Ben loved the script and he flew to New York like a week later and slept on my floor and we just started producing the movie and getting it together. It took up the entire summer of casting to find BLEST and we looked at thousands of kids. It wasn’t until we saw Mark Webber in a movie – ’cause we had cast Bonz Malone like three months earlier and we were watching some of his films – we were watching Whiteboyz and we saw Mark in Whiteboyz and we thought – damn this kid is a good actor and he kind of looks like what I imagined BLEST looking like. And then we found out he lived in New York and that he used to be a graffiti writer in Philly and he actually got expelled from his high school for writing graffiti; so we knew it was on.
We sent him the script and he read it in the same day, got back to us and came up to our production office and met with me. We went to a bar and I told him about the movie and my aspirations for it and my style of directing and we just gelled and from right there he was on board we’ve remained very close ever since. [After that] Mark took over some of the responsibilities as an executive producer as well as bringing a lot of connections to the table; not money wise but as far as connections to people in the industry and little things that helped smooth the way for us. In some ways it was a bumpy ride since none of us were established filmmakers and none of us had even come from a filmmaking family. We were all mostly New Yorkers and East Coasters whose parents were from regular working class families; we weren’t Hollywood people.
RIOTSOUND.COM: Since filming Bomb The System, how has your view of graffiti culture changed?
ADAM BHALA LOUGH: Definitely after filming the movie I felt completely overwhelmed by graffiti culture and it reached a point where I had like no desire to even write graffiti or hear about graffiti or read anything about it, I just got completely sick of it. I immersed myself in the culture for a good solid year and found myself during production and during pre-production spending pretty much all my time with graffiti writers. I felt completely immersed in the culture; spending time with graffiti writers and interviewing them and hanging out with them constantly. I definitely had a new found appreciation for the art form on a deeper level but at the same time it’s been a long time that I have been working with the movie and I basically got it all out of my system now – I still love the art form but I am not as obsessed with graffiti culture as I used to be.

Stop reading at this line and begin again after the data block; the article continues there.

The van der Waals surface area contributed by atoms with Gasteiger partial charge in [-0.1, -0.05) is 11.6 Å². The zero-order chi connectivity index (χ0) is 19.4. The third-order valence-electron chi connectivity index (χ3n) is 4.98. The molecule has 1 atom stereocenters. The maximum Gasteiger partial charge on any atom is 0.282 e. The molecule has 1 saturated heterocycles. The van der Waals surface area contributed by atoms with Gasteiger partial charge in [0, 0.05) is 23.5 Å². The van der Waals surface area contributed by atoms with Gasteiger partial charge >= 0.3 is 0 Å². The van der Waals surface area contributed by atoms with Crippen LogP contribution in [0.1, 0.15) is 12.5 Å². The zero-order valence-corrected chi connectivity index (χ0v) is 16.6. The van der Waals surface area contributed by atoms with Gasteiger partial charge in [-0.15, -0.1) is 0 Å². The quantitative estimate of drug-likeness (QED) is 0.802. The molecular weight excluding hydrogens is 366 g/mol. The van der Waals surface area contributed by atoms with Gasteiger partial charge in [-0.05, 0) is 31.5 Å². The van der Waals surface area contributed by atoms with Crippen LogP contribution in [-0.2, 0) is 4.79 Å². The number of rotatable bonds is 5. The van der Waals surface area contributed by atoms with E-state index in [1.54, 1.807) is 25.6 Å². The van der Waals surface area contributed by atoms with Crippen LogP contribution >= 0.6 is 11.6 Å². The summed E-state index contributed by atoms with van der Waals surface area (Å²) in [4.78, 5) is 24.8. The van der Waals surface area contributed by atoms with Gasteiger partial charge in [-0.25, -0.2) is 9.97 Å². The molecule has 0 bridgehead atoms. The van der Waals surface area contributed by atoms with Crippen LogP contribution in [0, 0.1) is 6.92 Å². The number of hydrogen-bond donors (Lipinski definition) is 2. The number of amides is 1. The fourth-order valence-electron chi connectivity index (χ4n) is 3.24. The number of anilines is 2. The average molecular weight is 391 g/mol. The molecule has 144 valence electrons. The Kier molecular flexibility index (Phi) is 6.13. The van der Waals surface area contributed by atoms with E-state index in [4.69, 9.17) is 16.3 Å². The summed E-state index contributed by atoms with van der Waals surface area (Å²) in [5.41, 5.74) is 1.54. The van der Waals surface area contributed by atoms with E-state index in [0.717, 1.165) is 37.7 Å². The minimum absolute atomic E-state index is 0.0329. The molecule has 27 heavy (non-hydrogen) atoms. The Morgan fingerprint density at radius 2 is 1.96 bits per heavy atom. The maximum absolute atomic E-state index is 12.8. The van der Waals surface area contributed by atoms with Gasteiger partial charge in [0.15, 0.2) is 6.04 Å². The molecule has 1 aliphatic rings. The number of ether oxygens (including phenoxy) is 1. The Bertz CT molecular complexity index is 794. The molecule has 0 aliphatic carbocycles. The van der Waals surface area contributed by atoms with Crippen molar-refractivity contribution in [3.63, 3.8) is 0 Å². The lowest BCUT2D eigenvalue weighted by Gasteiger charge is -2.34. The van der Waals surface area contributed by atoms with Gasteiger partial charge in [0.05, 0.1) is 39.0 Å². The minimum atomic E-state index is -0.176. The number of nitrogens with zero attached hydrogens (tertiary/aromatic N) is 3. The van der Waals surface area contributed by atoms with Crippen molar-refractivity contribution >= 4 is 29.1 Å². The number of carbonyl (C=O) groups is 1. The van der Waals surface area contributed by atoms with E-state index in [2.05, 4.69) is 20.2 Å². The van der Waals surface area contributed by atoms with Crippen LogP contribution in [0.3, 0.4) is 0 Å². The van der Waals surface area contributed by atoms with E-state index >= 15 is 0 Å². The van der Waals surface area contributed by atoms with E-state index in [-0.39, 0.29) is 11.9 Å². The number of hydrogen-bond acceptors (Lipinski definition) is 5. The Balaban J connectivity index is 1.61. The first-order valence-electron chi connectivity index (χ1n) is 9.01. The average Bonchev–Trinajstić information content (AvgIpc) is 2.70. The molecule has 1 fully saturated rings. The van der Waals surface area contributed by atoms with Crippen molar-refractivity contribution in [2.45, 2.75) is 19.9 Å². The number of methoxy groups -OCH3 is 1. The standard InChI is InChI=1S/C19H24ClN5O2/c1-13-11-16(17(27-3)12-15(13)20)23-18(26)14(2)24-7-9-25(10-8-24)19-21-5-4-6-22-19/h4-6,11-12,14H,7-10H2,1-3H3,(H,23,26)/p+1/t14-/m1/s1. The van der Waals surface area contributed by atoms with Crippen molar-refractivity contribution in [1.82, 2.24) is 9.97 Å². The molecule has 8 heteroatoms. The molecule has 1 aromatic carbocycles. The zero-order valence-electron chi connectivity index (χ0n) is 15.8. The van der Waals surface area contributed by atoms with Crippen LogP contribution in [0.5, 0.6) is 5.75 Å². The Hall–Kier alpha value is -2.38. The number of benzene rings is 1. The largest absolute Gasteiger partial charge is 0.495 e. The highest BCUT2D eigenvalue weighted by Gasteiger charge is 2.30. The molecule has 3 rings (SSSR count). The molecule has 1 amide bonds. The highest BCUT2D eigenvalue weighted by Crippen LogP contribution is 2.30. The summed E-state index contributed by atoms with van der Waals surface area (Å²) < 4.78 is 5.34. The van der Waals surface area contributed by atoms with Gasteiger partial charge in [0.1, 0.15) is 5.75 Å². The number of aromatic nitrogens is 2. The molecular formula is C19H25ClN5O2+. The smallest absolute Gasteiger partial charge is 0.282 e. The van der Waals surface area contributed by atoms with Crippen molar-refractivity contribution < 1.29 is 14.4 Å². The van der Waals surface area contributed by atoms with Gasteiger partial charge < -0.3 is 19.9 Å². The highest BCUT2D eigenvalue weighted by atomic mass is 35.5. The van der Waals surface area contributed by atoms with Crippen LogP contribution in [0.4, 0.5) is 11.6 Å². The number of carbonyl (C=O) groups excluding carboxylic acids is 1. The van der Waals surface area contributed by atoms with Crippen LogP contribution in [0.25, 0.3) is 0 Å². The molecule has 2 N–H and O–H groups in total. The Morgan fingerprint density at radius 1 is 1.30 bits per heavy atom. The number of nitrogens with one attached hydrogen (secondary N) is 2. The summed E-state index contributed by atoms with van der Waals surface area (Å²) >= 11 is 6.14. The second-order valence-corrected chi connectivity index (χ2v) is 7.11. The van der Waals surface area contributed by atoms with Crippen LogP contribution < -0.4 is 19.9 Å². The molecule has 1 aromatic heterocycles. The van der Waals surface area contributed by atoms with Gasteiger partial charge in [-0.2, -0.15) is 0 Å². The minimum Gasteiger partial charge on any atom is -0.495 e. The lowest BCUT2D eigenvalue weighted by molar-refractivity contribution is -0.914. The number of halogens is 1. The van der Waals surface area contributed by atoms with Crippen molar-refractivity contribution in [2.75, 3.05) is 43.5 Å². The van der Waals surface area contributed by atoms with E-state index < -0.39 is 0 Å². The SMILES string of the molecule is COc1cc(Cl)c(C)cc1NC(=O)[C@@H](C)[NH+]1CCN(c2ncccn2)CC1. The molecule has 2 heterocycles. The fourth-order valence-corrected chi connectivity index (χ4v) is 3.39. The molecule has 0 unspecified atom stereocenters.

RIOTSOUND.COM: GANO is a well known graffiti artist; how did he contribute his perspective to the film aside from playing the role of BUK 50?
ADAM BHALA LOUGH: When GANO came on board, he really brought a lot of his life into the movie; he brought a lot of his connections into the movie, he put us in touch with a lot of graffiti writers and he hustled for us and he did a lot of work on that level like getting people from the community and subculture involved with the film and he made a big difference. Having him as an actor who was also a graffiti writer on the set at all times – he was able to do the quality control of the pieces that were done, so he was an elemental part of the film process.
RIOTSOUND.COM: Bomb The System has won so many awards; was this something you could have expected?
ADAM BHALA LOUGH: It was completely unexpected that we would have gotten to this point with the movie. It was such a small scale project when it first started out; we had no idea that it was even going to be a feature that anyone would want to come see. So when we started winning the awards we were definitely humbled and we were surprised at the same time. But it’s been a terrific ride and we are just humbled and glad that we got it to this point and that we sold the film and that it will be out there for the public real soon.
RIOTSOUND.COM: The film is visually stunning; how did you approach the filmmaking process with regard to how everything would look and feel visually?
ADAM BHALA LOUGH: We specifically wanted the visual aspects of the film to mirror the art itself and to mirror the art form. So we wanted the movie to literally look like a piece of graffiti and have that flare and style to it. So every sequence was created and almost painted like that – every sequence and every shot – everything we did was very specific and we took a lot of chances and did a lot of visual effects too. Almost a quarter of the movie has visual effects in it, stuff that was done in post production; and it was all scripted and thought out beforehand and meant to be like that.